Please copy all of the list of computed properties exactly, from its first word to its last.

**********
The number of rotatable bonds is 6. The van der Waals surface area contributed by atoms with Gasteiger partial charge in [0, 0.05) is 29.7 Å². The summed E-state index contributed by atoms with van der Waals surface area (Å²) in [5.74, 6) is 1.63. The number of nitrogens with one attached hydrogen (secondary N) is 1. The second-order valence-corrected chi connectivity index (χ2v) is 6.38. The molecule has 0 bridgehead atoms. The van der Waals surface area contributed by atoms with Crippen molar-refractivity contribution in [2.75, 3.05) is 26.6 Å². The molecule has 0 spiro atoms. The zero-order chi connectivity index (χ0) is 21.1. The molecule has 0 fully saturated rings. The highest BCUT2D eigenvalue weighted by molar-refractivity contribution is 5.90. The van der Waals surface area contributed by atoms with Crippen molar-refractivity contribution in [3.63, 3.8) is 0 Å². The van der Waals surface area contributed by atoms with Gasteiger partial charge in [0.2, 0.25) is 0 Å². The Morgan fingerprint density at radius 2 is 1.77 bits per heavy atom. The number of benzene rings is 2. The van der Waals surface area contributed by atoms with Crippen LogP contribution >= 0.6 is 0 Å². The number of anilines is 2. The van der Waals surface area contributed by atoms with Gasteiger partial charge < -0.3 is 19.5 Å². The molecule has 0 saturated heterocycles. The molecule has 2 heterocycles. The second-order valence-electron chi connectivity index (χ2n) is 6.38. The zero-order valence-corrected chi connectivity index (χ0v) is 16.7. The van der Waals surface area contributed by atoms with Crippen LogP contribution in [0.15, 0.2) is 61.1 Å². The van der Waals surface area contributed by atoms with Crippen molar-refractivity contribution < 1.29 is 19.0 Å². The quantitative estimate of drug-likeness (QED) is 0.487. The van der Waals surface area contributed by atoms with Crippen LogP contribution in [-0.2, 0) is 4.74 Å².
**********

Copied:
The number of rotatable bonds is 6. The van der Waals surface area contributed by atoms with Gasteiger partial charge in [0, 0.05) is 29.7 Å². The summed E-state index contributed by atoms with van der Waals surface area (Å²) in [5.74, 6) is 1.63. The number of nitrogens with one attached hydrogen (secondary N) is 1. The second-order valence-corrected chi connectivity index (χ2v) is 6.38. The molecule has 0 bridgehead atoms. The van der Waals surface area contributed by atoms with Crippen molar-refractivity contribution in [2.75, 3.05) is 26.6 Å². The molecule has 0 spiro atoms. The zero-order chi connectivity index (χ0) is 21.1. The molecule has 0 fully saturated rings. The highest BCUT2D eigenvalue weighted by molar-refractivity contribution is 5.90. The van der Waals surface area contributed by atoms with Crippen molar-refractivity contribution in [3.63, 3.8) is 0 Å². The van der Waals surface area contributed by atoms with Gasteiger partial charge in [0.2, 0.25) is 0 Å². The Morgan fingerprint density at radius 2 is 1.77 bits per heavy atom. The number of benzene rings is 2. The van der Waals surface area contributed by atoms with Crippen LogP contribution >= 0.6 is 0 Å². The number of anilines is 2. The van der Waals surface area contributed by atoms with Gasteiger partial charge < -0.3 is 19.5 Å². The molecule has 0 saturated heterocycles. The molecule has 2 heterocycles. The second-order valence-electron chi connectivity index (χ2n) is 6.38. The zero-order valence-corrected chi connectivity index (χ0v) is 16.7. The van der Waals surface area contributed by atoms with Crippen LogP contribution in [0.15, 0.2) is 61.1 Å². The van der Waals surface area contributed by atoms with Crippen molar-refractivity contribution < 1.29 is 19.0 Å². The quantitative estimate of drug-likeness (QED) is 0.487. The van der Waals surface area contributed by atoms with Crippen LogP contribution in [-0.2, 0) is 4.74 Å².